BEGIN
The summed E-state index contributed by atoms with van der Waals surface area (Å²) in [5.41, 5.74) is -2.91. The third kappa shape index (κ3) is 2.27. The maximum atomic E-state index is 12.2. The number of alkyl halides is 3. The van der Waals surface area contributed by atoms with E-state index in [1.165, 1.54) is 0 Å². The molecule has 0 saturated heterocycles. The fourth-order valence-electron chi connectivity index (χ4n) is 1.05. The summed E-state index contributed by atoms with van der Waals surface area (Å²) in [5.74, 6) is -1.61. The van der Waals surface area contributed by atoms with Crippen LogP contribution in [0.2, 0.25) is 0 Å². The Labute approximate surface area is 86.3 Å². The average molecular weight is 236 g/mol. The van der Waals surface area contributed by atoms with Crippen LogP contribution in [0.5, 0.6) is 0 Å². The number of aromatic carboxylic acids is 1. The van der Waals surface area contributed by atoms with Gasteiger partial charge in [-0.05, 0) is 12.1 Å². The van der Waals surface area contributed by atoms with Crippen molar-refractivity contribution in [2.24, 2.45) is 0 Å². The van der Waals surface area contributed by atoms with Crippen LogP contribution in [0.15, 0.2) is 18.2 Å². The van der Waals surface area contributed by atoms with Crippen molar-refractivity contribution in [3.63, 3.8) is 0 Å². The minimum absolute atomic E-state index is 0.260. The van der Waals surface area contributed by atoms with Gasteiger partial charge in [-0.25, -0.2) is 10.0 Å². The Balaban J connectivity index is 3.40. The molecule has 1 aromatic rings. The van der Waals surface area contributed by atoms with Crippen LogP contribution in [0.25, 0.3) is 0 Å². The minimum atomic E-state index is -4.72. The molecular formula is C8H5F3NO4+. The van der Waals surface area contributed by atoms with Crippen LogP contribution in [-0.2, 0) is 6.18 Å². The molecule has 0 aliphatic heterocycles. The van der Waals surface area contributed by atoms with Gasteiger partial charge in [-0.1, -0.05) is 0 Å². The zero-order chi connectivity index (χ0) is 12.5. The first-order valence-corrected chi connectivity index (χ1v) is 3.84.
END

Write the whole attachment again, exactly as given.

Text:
The summed E-state index contributed by atoms with van der Waals surface area (Å²) in [5.41, 5.74) is -2.91. The third kappa shape index (κ3) is 2.27. The maximum atomic E-state index is 12.2. The number of alkyl halides is 3. The van der Waals surface area contributed by atoms with E-state index in [1.165, 1.54) is 0 Å². The molecule has 0 saturated heterocycles. The fourth-order valence-electron chi connectivity index (χ4n) is 1.05. The summed E-state index contributed by atoms with van der Waals surface area (Å²) in [5.74, 6) is -1.61. The van der Waals surface area contributed by atoms with Crippen LogP contribution in [0.2, 0.25) is 0 Å². The Labute approximate surface area is 86.3 Å². The average molecular weight is 236 g/mol. The van der Waals surface area contributed by atoms with Crippen LogP contribution in [0.5, 0.6) is 0 Å². The number of aromatic carboxylic acids is 1. The van der Waals surface area contributed by atoms with Gasteiger partial charge in [-0.05, 0) is 12.1 Å². The van der Waals surface area contributed by atoms with Crippen molar-refractivity contribution in [2.24, 2.45) is 0 Å². The van der Waals surface area contributed by atoms with Crippen LogP contribution in [0.15, 0.2) is 18.2 Å². The van der Waals surface area contributed by atoms with Crippen molar-refractivity contribution in [3.63, 3.8) is 0 Å². The minimum absolute atomic E-state index is 0.260. The van der Waals surface area contributed by atoms with Gasteiger partial charge in [-0.25, -0.2) is 10.0 Å². The Balaban J connectivity index is 3.40. The molecule has 1 aromatic rings. The van der Waals surface area contributed by atoms with Crippen LogP contribution in [0.25, 0.3) is 0 Å². The minimum atomic E-state index is -4.72. The molecular formula is C8H5F3NO4+. The van der Waals surface area contributed by atoms with Crippen LogP contribution in [-0.2, 0) is 6.18 Å². The molecule has 0 aliphatic heterocycles. The van der Waals surface area contributed by atoms with Gasteiger partial charge in [-0.1, -0.05) is 0 Å². The zero-order chi connectivity index (χ0) is 12.5. The first-order valence-corrected chi connectivity index (χ1v) is 3.84.